The National Association of Home Builders/Wells Fargo builder sentiment index, slipped to 53 this month, down two points from 55 in February.
It’s the third monthly decline in a row for the index. Readings above 50 indicate more builders view sales conditions as good, however.
Construction of new homes plummeted in February, as fierce winter weather froze housing starts in the Northeast and Midwest.
The Commerce Department says builders started construction at a seasonally adjusted annual rate of 897,000 homes in February, a steep 17 per cent plunge from January. Housing starts slid 56.5 per cent in the Northeast and 37 per cent in the Midwest.
Recent job growth, low mortgage rates and cheaper petrol have yet to unleash spending by consumers on big ticket items such as housing. Consumers appear to be paying down debt, instead.
Builders expect a sharp increase in renters to hit the market. Approved building permits rose 3 per cent to an annual rate of 1.09 million, with apartments accounting for the entire gain and offsetting a decrease in permits for single-family houses.
Labor shortages, a dearth of available land parcels cleared for new home construction and tougher mortgage-lending standards weighed on builders’ confidence this month, said David Crowe, the builder group’s chief economist.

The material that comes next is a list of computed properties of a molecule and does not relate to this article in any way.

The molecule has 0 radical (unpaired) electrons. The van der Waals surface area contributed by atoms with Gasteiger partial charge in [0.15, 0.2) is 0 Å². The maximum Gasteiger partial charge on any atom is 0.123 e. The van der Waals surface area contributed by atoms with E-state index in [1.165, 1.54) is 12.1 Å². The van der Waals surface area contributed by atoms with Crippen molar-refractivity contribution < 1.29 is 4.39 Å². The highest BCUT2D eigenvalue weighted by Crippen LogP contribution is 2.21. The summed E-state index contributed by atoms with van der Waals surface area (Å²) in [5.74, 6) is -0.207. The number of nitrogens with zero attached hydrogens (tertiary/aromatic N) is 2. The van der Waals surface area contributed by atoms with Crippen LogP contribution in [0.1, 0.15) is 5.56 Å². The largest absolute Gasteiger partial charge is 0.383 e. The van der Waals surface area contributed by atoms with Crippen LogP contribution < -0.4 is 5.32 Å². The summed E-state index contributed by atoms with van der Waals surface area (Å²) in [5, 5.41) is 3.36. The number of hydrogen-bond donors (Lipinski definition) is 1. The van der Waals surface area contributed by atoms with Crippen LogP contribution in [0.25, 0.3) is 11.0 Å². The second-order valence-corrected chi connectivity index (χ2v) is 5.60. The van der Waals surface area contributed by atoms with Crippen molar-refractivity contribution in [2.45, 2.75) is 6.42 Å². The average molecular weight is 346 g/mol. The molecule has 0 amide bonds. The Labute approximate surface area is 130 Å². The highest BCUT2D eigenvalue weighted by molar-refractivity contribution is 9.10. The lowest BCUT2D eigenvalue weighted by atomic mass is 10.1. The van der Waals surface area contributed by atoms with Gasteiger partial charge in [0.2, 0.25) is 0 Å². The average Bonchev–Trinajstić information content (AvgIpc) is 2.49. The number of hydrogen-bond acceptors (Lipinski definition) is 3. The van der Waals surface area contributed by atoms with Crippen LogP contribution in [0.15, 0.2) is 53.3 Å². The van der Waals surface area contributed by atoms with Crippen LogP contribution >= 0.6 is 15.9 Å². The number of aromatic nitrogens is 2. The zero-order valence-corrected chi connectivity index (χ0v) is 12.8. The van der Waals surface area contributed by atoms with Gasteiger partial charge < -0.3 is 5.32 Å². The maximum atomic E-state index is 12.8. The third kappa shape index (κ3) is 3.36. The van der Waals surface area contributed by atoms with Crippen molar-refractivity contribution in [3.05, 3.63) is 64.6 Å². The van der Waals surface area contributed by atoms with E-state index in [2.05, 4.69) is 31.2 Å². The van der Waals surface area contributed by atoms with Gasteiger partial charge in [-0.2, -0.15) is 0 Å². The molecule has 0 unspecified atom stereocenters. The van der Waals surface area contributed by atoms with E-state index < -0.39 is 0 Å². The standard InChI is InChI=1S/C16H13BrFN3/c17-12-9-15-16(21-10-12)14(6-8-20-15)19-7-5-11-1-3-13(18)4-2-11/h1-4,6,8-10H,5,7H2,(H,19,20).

“These obstacles notwithstanding, we are expecting solid gains in the housing market this year, buoyed by sustained job growth, low mortgage interest rates and pent-up demand,” Crowe added.
Despite the increasingly favourable economy, home sales have been sluggish so far this year after a lacklustre 2014.
Sales of new US homes were basically flat in January, slipping 0.2 per cent from the previous month to a seasonally adjusted annual rate of 481,000.
Sales climbed 5.3 per cent from a year earlier, when harsh winter weather caused home-buying to stall.
Still, lower mortgage rates and job gains over the past year are among the factors pointing to stronger sales this spring buying season, traditionally the peak period for home sales.
Mortgage rates remain near historic lows. The average 30-year fixed mortgage rate was 3.86 per cent last week, according to the mortgage giant Freddie Mac. A year ago it stood at 4.37 per cent.
The latest NAHB index was based on responses from 346 builders.